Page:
The prosecution and defense teams both say that Cohen, an intelligent and attentive judge, is well-suited to the task. And, at least for public consumption, they say they are confident that the jury will thoughtfully and thoroughly follow the judge's charge.
But both sides have registered concern at the occasional inattentiveness of some jurors and, even more disturbing, the seemingly inappropriate laughter and conversations that have taken place among jurors during sidebar conferences and the testimony of some witnesses, including the alleged victim.
Some of the defense attorneys have privately expressed apprehension that the jury may not be able to get past the shocking nature of the incident. The defense has not denied that oral sex took place, or that the girl was penetrated with the broomstick and bat. Jurors have heard compelling, if conflicting, testimony by the alleged victim, and they have seen the stark contrast between her and the handsome and popular defendants.
The fear is that the jury might return a verdict based more on moral outrage than on a careful application of the law to the facts of the case.
"I always felt that the case hinged on her mental condition," said defense attorney Alan Zegas. "I never thought that force would be a central issue in the case."
Prosecutors, however, have by no means given up on the charges that the defendants forced or coerced the girl into the acts. Their hope is that the jury will see her inconsistent testimony as supporting the charges that she was mentally defective rather than undermining the coercion charges.
The state has depicted the basement setting of the incident as an inherently coercive atmosphere in which the suggestible girl was surrounded by 13 strapping athletes, some of whom allegedly were egging her on and, at least for a time, blocking her path to freedom up the narrow stairway. Prosecutors are heartened by a pretrial ruling in the case, in which an appellate court panel found probable cause that the girl was coerced into the activity.
THE STATE'S CASE
The following are some of the key factors supporting the prosecution's claim that the accuser in the Glen Ridge case was mentally defective and that the defendants knew or should have known of her condition:
THE DEFENSE CASE
- In State v. Olivio, the New Jersey Supreme Court ruled in 1991 that the jury could reasonably have found that the alleged victim was mentally defective. The mildly retarded 16-year-old girl in that case had an IQ of 65; was classified as "educable mentally retarded"; and was described as slow, forgetful, and functioning socially at the level of an 8-year-old. The mildly retarded 17-year-old girl in the Glen Ridge case had an IQ of 64, was classified as "educable mentally retarded," and was described as slow and forgetful with the social skills of an 8-year-old.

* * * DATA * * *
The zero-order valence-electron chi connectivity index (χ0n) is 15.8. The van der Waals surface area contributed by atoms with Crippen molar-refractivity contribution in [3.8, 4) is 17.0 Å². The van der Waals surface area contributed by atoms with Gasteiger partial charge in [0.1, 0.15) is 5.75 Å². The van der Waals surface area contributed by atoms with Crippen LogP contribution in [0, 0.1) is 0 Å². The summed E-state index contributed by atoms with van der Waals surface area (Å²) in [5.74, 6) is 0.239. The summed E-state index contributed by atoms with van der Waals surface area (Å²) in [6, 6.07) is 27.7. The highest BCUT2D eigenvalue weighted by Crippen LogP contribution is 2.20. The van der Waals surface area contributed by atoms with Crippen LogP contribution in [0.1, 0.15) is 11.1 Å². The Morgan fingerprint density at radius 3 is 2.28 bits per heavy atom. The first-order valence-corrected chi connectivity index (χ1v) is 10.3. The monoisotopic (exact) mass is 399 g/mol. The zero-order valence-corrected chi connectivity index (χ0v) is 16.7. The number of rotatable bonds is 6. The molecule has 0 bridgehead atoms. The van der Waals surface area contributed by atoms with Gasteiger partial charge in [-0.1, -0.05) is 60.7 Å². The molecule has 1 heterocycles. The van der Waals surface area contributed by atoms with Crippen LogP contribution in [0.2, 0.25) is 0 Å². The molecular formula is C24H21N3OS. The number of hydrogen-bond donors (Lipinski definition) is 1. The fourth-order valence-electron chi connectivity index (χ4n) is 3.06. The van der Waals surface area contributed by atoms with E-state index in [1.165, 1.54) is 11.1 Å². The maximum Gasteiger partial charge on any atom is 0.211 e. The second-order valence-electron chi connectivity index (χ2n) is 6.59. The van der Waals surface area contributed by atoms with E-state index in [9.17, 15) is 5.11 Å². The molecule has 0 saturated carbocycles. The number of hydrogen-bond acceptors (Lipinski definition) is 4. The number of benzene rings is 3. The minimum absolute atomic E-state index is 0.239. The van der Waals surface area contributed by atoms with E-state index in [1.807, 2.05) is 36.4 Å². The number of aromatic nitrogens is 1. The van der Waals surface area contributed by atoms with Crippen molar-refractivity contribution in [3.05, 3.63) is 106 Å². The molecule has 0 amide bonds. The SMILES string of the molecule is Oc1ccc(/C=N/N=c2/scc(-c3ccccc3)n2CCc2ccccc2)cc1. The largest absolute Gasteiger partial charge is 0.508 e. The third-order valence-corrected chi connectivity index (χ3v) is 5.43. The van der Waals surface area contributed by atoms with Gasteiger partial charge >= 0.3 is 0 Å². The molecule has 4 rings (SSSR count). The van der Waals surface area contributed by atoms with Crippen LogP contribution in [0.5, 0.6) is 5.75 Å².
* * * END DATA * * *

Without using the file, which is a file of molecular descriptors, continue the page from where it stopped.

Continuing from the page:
- In the Olivio case, the defendant had known the accuser for a relatively short time, yet the Supreme Court said that the jury could reasonably have found that he knew or should have known of her mental defect.
- Three of the four Glen Ridge defendants had known their accuser since early childhood. The fourth defendant, Bryant Grober, had known her since middle school. Witnesses testified that the defendants were aware of the girl's suggestibility, and that twins Kevin and Kyle Scherzer were present when the girl was tricked into eating dog feces at the age of 5 or 6.
- A psychiatrist and a psychologist have testified for the state that the girl was mentally defective because she did not comprehend that she could refuse to engage in sex with the boys.
- Despite numerous inconsistencies in her testimony, the Glen Ridge accuser steadfastly maintained in direct testimony and in cross-examination that she could not refuse a request from a friend.
The following are some of the key factors supporting the defense claim that the accuser in the Glen Ridge case was not mentally defective, or that the defendants could not not have known of her condition:
- In ruling that the complainant in the Olivio case may have been mentally defective, the Supreme Court noted that she described sexual organs "in the vocabulary of a very young child," and said that the jury could have concluded that her understanding of sexual conduct was "incomplete and inadequate even with respect to the physical aspects of sex." The Glen Ridge complainant demonstrated a knowledge of both "didn't do Kyle [Scherzer]" because she "didn't want to." She testified at trial that she willingly participated in the sex acts and did not want to leave the basement. The defense contends that those statements show she understood her right to refuse and even exercised that right with respect to one of the defendants.
- The girl testified that she would not have performed the acts if an adult had been present. She also testified that she knew she could become pregnant or contract a disease from engaging in sex. Those statements, according to the defense, show that she had a level of understanding of sex well above that envisioned in the Supreme Court's definition of mental defectiveness.
- A defense psychiatrist is expected to testify that the girl was not mentally defective. The defense argues that if dispassionate experts disagree on the issue, it is unreasonable to expect teenagers to be able to make that determination.